Peters, for the defendant. 
}         Pledges of  
prosecution, 
{ John Doe.
 Richard Roe.

Mr. George Saunders,

I am informed that you are in possession of, or claim title to, the premises mentioned in this declaration of ejectment, or to some part thereof; and I, being sued in this action as a casual ejector, and having no claim or title to the same, do advise you to appear next Hilary term in his majesty’s court of king’s bench at Westminster, by some attorney of that court, and then and there, by a rule to be made of the same court, to cause yourself to be made defendant in my stead; otherwise I shall suffer judgment to be entered against me, and you will be turned out of possession.

    Your loving friend,
    5 January, 1756.
    William Stiles.

§ 3. The Rule of Court.

Hilary Term, in the twenty-ninth Year of King George the second.

Berks,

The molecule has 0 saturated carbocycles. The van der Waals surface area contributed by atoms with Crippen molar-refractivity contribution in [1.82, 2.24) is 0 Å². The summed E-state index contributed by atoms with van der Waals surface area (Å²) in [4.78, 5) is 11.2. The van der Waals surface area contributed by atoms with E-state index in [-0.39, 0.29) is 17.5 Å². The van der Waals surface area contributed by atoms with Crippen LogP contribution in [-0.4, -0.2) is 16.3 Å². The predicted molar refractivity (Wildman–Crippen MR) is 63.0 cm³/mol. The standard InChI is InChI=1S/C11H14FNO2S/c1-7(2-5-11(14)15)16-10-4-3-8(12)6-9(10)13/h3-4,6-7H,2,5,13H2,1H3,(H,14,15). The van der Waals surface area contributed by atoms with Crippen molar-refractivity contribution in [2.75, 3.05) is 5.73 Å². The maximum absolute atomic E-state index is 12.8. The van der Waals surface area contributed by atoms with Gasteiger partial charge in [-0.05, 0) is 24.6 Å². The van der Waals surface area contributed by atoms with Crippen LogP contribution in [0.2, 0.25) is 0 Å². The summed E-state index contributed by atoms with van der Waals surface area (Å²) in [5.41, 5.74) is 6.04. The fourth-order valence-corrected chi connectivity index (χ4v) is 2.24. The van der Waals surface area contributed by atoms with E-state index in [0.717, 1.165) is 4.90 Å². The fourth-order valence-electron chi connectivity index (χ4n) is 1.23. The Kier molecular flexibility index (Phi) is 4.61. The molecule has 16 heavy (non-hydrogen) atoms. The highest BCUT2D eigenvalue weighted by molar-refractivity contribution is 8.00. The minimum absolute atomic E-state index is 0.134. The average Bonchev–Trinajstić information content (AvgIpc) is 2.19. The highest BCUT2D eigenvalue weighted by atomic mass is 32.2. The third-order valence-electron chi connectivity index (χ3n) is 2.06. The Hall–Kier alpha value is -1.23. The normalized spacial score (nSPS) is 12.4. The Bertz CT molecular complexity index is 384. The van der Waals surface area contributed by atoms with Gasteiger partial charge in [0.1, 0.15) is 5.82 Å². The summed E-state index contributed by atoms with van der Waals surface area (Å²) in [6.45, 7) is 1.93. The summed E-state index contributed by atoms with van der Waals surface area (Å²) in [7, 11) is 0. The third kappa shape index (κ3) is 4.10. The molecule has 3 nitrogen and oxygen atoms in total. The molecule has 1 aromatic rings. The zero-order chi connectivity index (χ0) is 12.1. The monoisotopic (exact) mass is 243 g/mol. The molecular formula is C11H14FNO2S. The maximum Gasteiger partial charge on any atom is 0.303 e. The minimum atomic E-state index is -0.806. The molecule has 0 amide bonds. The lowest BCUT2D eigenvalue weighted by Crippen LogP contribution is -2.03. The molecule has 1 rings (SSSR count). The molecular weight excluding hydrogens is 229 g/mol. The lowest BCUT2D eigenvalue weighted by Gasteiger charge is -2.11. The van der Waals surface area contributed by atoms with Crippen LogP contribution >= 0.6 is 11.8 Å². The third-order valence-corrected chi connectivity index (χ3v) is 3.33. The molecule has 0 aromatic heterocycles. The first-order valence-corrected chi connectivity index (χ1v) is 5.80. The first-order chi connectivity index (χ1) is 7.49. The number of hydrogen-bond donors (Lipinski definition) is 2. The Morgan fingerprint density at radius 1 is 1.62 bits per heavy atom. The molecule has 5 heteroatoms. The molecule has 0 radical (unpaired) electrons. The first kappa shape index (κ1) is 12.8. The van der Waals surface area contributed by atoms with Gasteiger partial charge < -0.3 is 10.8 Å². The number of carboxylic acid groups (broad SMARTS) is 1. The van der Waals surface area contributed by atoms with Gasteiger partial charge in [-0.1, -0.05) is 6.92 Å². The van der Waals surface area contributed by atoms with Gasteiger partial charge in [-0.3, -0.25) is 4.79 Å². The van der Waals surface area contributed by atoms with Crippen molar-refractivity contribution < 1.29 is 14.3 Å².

to wit. } It is ordered by the court, by the assent of both parties, and their attorneys, that George Saunders, gentleman, may be made defendant, in the place of the now defendant William Stiles, and shall immediately appear to the plaintiff’s action, and shall receive a declaration in a plea of trespass and ejectment of the tenements in question, and shall immediately plead thereto, not guilty: and, upon the trial of the issue, shall confess lease, entry, and ouster, and insist upon his title only. And if, upon trial of the issue, the said George do not confess lease, entry, and ouster, and b reason thereof the pl cannot prosecute his writ, then the taxation of costs upon such nonpros. shall cease, and the said George shall pay such costs to the plaintiff, as by the court of our lord the king here shall be taxed and adjudged for such his default in nonperformance of this rule; and judgment shall be entered against the said William Stiles, now the casual ejector, by default. And it is further ordered, that, if upon the trial of the said issue a verdict shall be given for the defendant, or if the plaintiff shall not prosecute his writ, upon any other cause, than for the not confessing lease, entry, and ouster as aforesaid, then the lessor of the plaintiff shall pay costs, if the plaintiff himself does not pay them.